Consumer Discretionary Surge Helps Stock Indexes Pare Losses – Schaeffers Research (press release)

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The Dow Jones Industrial Average (DJI) is well off its intraday lows, but is still in negative territory as China’s tariff announcement sparks sharp losses from blue chips Boeing (BA) and Caterpillar (CAT). Meanwhile, the S&P 500 Index (SPX) is back above its 200-day moving average, as food names lead a rally in consumer discretionary stocks — specifically, with meat producers higher on Beijing’s plans to tax soybeans. Plus, a rebound in tech names like Apple (AAPL) has the Nasdaq Composite (IXIC) briefly trading positive.

Continue reading for more on today’s market, including:

One name seeing unusual options activity is Twitter Inc (NYSE:TWTR), with calls more than quadrupling puts today. Trade-Alert is highlighting a number of call spreads involving the weekly 4/13 32- and 35-strike calls, as traders bet on a quick pop from the social media stock in the coming weeks. It’s worth noting that TWTR’s 10-day call/put volume ratio across the International Securities Exchange (ISE), Chicago Board Options Exchange (CBOE), and NASDAQ OMX PHLX (PHLX) has plummeted to 1.62 — landing at the bottom of its 52-week range and showing an unusual appetite for long puts compared to calls. The shares were last seen trading up 2.3% at $28.18.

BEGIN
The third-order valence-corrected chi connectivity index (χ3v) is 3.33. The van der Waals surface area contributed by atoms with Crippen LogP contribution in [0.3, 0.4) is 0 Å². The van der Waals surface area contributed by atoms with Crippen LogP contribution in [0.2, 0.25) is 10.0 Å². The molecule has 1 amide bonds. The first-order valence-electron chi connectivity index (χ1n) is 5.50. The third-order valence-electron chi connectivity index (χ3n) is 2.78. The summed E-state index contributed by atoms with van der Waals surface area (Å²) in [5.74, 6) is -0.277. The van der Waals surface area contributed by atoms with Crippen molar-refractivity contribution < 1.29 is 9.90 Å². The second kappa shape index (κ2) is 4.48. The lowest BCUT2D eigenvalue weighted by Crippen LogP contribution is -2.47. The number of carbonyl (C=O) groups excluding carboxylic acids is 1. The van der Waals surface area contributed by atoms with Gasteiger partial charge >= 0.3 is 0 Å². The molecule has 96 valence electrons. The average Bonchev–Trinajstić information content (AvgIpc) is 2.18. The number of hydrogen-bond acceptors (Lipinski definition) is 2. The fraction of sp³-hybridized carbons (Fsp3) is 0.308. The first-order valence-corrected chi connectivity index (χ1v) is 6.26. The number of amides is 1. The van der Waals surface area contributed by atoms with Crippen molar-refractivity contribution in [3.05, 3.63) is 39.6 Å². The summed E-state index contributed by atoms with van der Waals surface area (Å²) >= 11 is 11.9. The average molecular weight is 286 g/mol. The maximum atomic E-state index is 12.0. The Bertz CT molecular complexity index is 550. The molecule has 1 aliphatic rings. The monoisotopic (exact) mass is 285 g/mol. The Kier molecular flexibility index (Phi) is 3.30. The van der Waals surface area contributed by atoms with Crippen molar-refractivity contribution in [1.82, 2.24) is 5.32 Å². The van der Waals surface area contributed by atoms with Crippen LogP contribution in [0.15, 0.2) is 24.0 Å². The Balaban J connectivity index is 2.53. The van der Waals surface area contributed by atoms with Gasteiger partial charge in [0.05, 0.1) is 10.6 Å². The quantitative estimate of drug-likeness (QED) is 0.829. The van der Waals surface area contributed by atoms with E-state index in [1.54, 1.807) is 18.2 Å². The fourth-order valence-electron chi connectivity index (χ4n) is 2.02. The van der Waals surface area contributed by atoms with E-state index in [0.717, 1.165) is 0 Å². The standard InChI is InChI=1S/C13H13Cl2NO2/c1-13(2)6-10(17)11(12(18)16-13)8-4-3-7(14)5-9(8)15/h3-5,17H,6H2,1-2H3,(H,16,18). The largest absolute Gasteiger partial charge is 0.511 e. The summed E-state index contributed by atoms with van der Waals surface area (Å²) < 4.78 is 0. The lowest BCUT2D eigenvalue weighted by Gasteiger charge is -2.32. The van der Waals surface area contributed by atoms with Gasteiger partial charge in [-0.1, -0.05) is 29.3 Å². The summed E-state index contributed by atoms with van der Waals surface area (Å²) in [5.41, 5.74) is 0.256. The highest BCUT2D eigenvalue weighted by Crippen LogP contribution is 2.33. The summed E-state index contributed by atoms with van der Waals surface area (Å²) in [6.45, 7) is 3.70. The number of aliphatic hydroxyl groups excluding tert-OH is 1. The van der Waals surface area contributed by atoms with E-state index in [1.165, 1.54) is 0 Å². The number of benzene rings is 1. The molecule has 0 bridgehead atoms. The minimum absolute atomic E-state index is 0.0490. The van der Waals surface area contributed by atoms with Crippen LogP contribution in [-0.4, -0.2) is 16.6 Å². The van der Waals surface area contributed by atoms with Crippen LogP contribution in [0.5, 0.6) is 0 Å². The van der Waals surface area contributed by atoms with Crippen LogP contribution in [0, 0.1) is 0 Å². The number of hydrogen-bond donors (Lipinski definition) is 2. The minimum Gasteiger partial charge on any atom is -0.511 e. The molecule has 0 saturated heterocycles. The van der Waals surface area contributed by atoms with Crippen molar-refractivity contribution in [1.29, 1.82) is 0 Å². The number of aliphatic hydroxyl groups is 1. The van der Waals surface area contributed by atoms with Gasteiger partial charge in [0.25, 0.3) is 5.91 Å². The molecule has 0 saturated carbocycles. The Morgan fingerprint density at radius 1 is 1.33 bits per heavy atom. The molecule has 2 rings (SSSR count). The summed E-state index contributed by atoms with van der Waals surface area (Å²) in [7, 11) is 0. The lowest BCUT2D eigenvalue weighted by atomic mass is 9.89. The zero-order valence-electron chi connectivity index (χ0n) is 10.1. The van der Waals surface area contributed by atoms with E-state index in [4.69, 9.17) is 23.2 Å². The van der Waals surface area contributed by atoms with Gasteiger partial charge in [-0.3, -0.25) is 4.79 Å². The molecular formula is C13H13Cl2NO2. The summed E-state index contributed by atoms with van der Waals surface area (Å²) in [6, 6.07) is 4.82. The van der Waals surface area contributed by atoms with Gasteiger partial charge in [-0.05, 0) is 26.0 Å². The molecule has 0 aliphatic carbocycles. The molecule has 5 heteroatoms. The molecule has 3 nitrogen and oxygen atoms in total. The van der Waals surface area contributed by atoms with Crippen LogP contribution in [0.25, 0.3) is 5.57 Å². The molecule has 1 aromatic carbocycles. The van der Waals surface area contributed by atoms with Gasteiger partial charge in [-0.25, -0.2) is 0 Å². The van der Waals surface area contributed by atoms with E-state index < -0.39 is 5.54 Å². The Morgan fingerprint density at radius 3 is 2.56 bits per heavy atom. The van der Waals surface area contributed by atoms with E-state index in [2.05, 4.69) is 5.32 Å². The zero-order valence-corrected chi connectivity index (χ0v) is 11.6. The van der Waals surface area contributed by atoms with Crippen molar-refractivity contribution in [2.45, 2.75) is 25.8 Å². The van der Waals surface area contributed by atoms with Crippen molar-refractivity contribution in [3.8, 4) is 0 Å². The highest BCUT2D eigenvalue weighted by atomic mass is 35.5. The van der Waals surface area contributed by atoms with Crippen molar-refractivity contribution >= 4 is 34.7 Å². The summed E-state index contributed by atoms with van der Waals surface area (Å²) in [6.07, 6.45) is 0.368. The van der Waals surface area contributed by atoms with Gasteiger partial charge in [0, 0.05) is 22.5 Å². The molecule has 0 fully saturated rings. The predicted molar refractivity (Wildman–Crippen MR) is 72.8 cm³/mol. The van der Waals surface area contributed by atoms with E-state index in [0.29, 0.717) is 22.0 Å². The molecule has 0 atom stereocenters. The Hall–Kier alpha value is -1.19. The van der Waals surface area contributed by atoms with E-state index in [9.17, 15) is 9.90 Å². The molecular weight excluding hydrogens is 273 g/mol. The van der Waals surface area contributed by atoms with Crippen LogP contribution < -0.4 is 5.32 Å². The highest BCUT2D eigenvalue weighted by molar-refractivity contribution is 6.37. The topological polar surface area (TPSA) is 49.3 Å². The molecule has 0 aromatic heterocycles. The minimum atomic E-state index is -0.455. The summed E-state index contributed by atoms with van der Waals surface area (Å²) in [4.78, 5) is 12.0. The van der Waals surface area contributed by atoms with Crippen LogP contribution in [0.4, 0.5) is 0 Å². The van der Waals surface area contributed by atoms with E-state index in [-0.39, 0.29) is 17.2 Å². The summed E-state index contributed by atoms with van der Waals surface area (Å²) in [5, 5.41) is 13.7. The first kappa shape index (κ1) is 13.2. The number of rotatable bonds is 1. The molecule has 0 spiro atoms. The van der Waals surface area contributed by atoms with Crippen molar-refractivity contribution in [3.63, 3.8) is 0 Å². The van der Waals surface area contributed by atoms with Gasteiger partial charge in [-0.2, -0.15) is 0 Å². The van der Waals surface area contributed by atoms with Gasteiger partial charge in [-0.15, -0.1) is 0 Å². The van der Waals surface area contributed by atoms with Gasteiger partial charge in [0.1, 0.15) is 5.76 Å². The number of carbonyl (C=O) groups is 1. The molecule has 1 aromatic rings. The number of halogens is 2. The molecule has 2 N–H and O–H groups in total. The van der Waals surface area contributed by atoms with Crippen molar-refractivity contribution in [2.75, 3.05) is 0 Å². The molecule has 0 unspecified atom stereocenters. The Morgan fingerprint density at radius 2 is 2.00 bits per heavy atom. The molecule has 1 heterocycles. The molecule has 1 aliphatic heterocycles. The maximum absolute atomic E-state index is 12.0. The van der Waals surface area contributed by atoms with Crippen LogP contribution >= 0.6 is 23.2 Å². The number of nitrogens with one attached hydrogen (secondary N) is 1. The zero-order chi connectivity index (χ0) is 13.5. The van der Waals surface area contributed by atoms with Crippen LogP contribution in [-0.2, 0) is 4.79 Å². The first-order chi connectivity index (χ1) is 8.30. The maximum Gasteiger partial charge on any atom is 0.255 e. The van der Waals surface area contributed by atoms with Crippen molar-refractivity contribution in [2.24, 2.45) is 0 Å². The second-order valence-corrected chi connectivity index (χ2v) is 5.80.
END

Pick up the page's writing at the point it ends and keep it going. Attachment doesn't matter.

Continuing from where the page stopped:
One of the best stocks on the New York Stock Exchange (NYSE) today is homebuilder Lennar Corporation (NYSE:LEN). The company reported better-than-expected top- and bottom-line results for the fiscal first quarter earlier, including a 30.4% jump in home orders. LEN shares were last seen up 6.3% at $60.68, putting them back above the 50-day while so far topping options traders’ volatility expectations.

Software stock Cloudera Inc (NYSE:CLDR), meanwhile, is the worst performer on the NYSE, down 39% at $13.59 following the company’s weak full-year outlook. The shares earlier tapped their lowest prce ever at $13.34, and CLDR has received several bearish analyst notes, including a downgrade to “hold” from “buy” at Deutsche Bank.

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